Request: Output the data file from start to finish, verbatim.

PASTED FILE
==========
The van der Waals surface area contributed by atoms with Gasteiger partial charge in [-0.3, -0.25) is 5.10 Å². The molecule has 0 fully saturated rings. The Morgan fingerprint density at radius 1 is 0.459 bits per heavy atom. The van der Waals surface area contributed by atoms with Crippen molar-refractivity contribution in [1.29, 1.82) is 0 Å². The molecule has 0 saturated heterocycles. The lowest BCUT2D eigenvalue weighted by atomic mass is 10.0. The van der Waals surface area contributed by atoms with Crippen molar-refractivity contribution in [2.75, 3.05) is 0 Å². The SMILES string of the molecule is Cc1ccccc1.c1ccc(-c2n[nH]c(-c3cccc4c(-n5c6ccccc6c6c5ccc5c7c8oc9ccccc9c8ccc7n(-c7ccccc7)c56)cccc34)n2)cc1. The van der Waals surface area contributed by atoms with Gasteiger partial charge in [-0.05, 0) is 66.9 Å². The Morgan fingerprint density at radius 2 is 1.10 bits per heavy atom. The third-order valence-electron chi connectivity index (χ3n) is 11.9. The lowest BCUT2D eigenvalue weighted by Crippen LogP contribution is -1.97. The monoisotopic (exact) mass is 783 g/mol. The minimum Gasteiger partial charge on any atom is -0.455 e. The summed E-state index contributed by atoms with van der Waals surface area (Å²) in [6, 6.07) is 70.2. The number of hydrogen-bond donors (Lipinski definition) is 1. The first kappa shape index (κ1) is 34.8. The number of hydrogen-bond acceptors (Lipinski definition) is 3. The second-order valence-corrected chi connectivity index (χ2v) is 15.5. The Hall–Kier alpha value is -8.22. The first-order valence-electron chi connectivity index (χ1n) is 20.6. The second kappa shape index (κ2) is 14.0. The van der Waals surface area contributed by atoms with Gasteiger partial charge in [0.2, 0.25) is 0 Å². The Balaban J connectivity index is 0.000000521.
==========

The van der Waals surface area contributed by atoms with Gasteiger partial charge in [-0.3, -0.25) is 5.10 Å². The molecule has 0 fully saturated rings. The Morgan fingerprint density at radius 1 is 0.459 bits per heavy atom. The van der Waals surface area contributed by atoms with Crippen molar-refractivity contribution in [1.29, 1.82) is 0 Å². The molecule has 0 saturated heterocycles. The lowest BCUT2D eigenvalue weighted by atomic mass is 10.0. The van der Waals surface area contributed by atoms with Crippen molar-refractivity contribution in [2.75, 3.05) is 0 Å². The SMILES string of the molecule is Cc1ccccc1.c1ccc(-c2n[nH]c(-c3cccc4c(-n5c6ccccc6c6c5ccc5c7c8oc9ccccc9c8ccc7n(-c7ccccc7)c56)cccc34)n2)cc1. The van der Waals surface area contributed by atoms with Gasteiger partial charge in [-0.05, 0) is 66.9 Å². The Morgan fingerprint density at radius 2 is 1.10 bits per heavy atom. The third-order valence-electron chi connectivity index (χ3n) is 11.9. The lowest BCUT2D eigenvalue weighted by Crippen LogP contribution is -1.97. The monoisotopic (exact) mass is 783 g/mol. The minimum Gasteiger partial charge on any atom is -0.455 e. The summed E-state index contributed by atoms with van der Waals surface area (Å²) in [6, 6.07) is 70.2. The number of hydrogen-bond donors (Lipinski definition) is 1. The first kappa shape index (κ1) is 34.8. The number of hydrogen-bond acceptors (Lipinski definition) is 3. The second-order valence-corrected chi connectivity index (χ2v) is 15.5. The Hall–Kier alpha value is -8.22. The first-order valence-electron chi connectivity index (χ1n) is 20.6. The second kappa shape index (κ2) is 14.0. The van der Waals surface area contributed by atoms with Gasteiger partial charge in [0.2, 0.25) is 0 Å². The Balaban J connectivity index is 0.000000521.